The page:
Nashville is the capital and most populous city of the U.S. state of Tennessee. The city is the county seat of Davidson County and is located on the Cumberland River. The city's population ranks 24th in the U.S. According to 2017 estimates from the U.S. Census Bureau, the total consolidated city-county population stood at 691,243. The "balance" population, which excludes semi-independent municipalities within Davidson County, was 667,560 in 2017.Located in northern Middle Tennessee, Nashville is the main core of the largest metropolitan area in Tennessee. The 2017 population of the entire 14-county Nashville metropolitan area was 1,903,045. The 2017 population of the Nashville—Davidson–Murfreesboro–Columbia combined statistical area, a larger trade area, was 2,027,489.Named for Francis Nash, a general of the Continental Army during the American Revolutionary War, the city was founded in 1779. The city grew quickly due to its strategic location as a port and railroad center. Nashville seceded with Tennessee during the American Civil War and in 1862 became the first state capital to fall to Union troops. After the war the city reclaimed its position and developed a manufacturing base.

Since 1963, Nashville has had a consolidated city-county government, which includes six smaller municipalities in a two-tier system. The city is governed by a mayor, a vice-mayor, and a 40-member metropolitan council; 35 of the members are elected from single-member districts, while the other five are elected at-large. Reflecting the city's position in state government, Nashville is home to the Tennessee Supreme Court's courthouse for Middle Tennessee.

Nashville is a center for the music, healthcare, publishing, private prison, banking and transportation industries, and is home to numerous colleges and universities such as Tennessee State University, Vanderbilt University, Belmont University, Fisk University, and Lipscomb University. Entities with headquarters in the city include Asurion, Bridgestone Americas, Captain D's, CoreCivic, Dollar General, Hospital Corporation of America, LifeWay Christian Resources, Logan's Roadhouse, and Ryman Hospitality Properties.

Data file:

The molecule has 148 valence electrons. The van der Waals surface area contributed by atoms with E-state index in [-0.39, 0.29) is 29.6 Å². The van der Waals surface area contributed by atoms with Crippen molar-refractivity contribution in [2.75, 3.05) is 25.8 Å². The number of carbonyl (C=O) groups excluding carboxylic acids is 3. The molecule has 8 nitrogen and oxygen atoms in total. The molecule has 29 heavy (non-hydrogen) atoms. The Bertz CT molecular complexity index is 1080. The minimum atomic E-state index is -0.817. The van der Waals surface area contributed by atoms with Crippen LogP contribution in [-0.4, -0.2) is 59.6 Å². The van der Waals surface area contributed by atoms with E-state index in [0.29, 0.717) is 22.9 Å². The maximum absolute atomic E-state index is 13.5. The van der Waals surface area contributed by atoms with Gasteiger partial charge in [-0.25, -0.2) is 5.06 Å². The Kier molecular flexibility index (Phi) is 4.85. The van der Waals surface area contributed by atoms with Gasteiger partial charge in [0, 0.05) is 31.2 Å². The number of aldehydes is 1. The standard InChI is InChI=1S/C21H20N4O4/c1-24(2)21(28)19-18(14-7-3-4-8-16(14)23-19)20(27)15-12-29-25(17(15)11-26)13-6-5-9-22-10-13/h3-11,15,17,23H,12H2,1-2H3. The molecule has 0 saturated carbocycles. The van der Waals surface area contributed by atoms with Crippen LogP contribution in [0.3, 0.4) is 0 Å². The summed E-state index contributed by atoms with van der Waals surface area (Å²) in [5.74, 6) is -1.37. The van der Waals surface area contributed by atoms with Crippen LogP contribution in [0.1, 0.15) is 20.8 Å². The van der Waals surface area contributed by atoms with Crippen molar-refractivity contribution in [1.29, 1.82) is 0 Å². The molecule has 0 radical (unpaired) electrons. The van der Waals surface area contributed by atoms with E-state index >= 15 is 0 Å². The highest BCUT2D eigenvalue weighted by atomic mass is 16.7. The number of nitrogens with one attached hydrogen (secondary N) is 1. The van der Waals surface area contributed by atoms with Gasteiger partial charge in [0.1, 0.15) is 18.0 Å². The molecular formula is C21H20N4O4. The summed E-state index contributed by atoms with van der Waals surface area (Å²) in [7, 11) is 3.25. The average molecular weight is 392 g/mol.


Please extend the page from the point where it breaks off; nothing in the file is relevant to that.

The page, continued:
Pat Summitt

Patricia Susan Summitt (née Head; June 14, 1952 – June 28, 2016) was an American women's college basketball head coach who accrued 1,098 career wins, the most in college basketball history upon her retirement. She served as the head coach of the University of Tennessee Lady Vols basketball team from 1974 to 2012, before retiring at age 59 because of a diagnosis of early-onset Alzheimer's disease. She won eight NCAA championships (an NCAA women's record when she retired and the third most all time).

Summitt won a silver medal at the 1976 Summer Olympics in Montreal as a member of the United States women's national basketball team. She returned to the Olympics in 1984 as a head coach, guiding the U.S. women's basketball team to a gold medal. She was named the Naismith Basketball Coach of the Century in 2000. In 2009, the Sporting News placed her at number 11 on its list of the 50 Greatest Coaches of All Time in all sports; she was the only woman on the list. In 38 years as a coach, she never had a losing season. In 2012, Summitt was awarded the Presidential Medal of Freedom by President Barack Obama and received the Arthur Ashe Courage Award at the 2012 ESPY Awards.

Summitt wrote three books, all with co-author Sally Jenkins: Reach for the Summitt, which is part motivational book and part biography; Raise the Roof, about the Lady Vols' 1997–1998 undefeated and NCAA-championship winning season; and Sum It Up, covering her life including her experience being diagnosed and living with Alzheimer's disease.

Scopes Trial